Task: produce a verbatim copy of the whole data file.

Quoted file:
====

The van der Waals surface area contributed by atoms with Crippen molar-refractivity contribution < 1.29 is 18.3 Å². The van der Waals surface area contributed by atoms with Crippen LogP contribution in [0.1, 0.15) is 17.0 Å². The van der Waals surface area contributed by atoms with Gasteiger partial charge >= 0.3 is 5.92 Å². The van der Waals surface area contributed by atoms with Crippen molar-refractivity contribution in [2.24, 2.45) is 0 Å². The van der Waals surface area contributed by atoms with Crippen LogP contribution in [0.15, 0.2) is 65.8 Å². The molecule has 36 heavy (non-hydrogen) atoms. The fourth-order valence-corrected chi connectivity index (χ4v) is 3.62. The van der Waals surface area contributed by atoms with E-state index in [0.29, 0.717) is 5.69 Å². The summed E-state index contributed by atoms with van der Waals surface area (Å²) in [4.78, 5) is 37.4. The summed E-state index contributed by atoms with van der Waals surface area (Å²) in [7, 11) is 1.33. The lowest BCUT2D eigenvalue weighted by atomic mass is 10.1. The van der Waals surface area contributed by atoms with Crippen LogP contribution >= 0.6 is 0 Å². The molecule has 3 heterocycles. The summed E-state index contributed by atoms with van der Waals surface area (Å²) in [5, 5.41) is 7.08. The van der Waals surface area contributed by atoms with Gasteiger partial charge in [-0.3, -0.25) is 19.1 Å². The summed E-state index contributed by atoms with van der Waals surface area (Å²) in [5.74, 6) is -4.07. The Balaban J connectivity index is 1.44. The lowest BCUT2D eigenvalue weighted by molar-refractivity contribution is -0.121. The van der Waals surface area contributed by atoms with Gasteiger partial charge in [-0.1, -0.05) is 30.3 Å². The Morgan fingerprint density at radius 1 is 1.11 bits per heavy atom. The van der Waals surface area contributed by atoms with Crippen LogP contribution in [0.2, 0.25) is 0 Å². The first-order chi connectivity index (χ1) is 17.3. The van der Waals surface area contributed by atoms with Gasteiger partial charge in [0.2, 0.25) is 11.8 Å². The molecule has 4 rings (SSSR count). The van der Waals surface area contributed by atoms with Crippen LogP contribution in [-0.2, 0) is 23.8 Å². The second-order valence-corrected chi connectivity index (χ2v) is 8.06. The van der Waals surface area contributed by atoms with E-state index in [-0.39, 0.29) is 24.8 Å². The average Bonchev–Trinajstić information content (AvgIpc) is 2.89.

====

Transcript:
The van der Waals surface area contributed by atoms with Crippen molar-refractivity contribution < 1.29 is 18.3 Å². The van der Waals surface area contributed by atoms with Crippen LogP contribution in [0.1, 0.15) is 17.0 Å². The van der Waals surface area contributed by atoms with Gasteiger partial charge >= 0.3 is 5.92 Å². The van der Waals surface area contributed by atoms with Crippen molar-refractivity contribution in [2.24, 2.45) is 0 Å². The van der Waals surface area contributed by atoms with Crippen LogP contribution in [0.15, 0.2) is 65.8 Å². The molecule has 36 heavy (non-hydrogen) atoms. The fourth-order valence-corrected chi connectivity index (χ4v) is 3.62. The van der Waals surface area contributed by atoms with E-state index in [0.29, 0.717) is 5.69 Å². The summed E-state index contributed by atoms with van der Waals surface area (Å²) in [4.78, 5) is 37.4. The summed E-state index contributed by atoms with van der Waals surface area (Å²) in [7, 11) is 1.33. The lowest BCUT2D eigenvalue weighted by atomic mass is 10.1. The van der Waals surface area contributed by atoms with Crippen LogP contribution >= 0.6 is 0 Å². The molecule has 3 heterocycles. The summed E-state index contributed by atoms with van der Waals surface area (Å²) in [5, 5.41) is 7.08. The van der Waals surface area contributed by atoms with Gasteiger partial charge in [-0.3, -0.25) is 19.1 Å². The summed E-state index contributed by atoms with van der Waals surface area (Å²) in [5.74, 6) is -4.07. The Balaban J connectivity index is 1.44. The lowest BCUT2D eigenvalue weighted by molar-refractivity contribution is -0.121. The van der Waals surface area contributed by atoms with Gasteiger partial charge in [-0.1, -0.05) is 30.3 Å². The Morgan fingerprint density at radius 1 is 1.11 bits per heavy atom. The van der Waals surface area contributed by atoms with Crippen LogP contribution in [0.2, 0.25) is 0 Å². The first-order chi connectivity index (χ1) is 17.3. The van der Waals surface area contributed by atoms with Gasteiger partial charge in [0.2, 0.25) is 11.8 Å². The molecule has 4 rings (SSSR count). The van der Waals surface area contributed by atoms with Crippen LogP contribution in [-0.2, 0) is 23.8 Å². The second-order valence-corrected chi connectivity index (χ2v) is 8.06. The van der Waals surface area contributed by atoms with E-state index in [-0.39, 0.29) is 24.8 Å². The average Bonchev–Trinajstić information content (AvgIpc) is 2.89.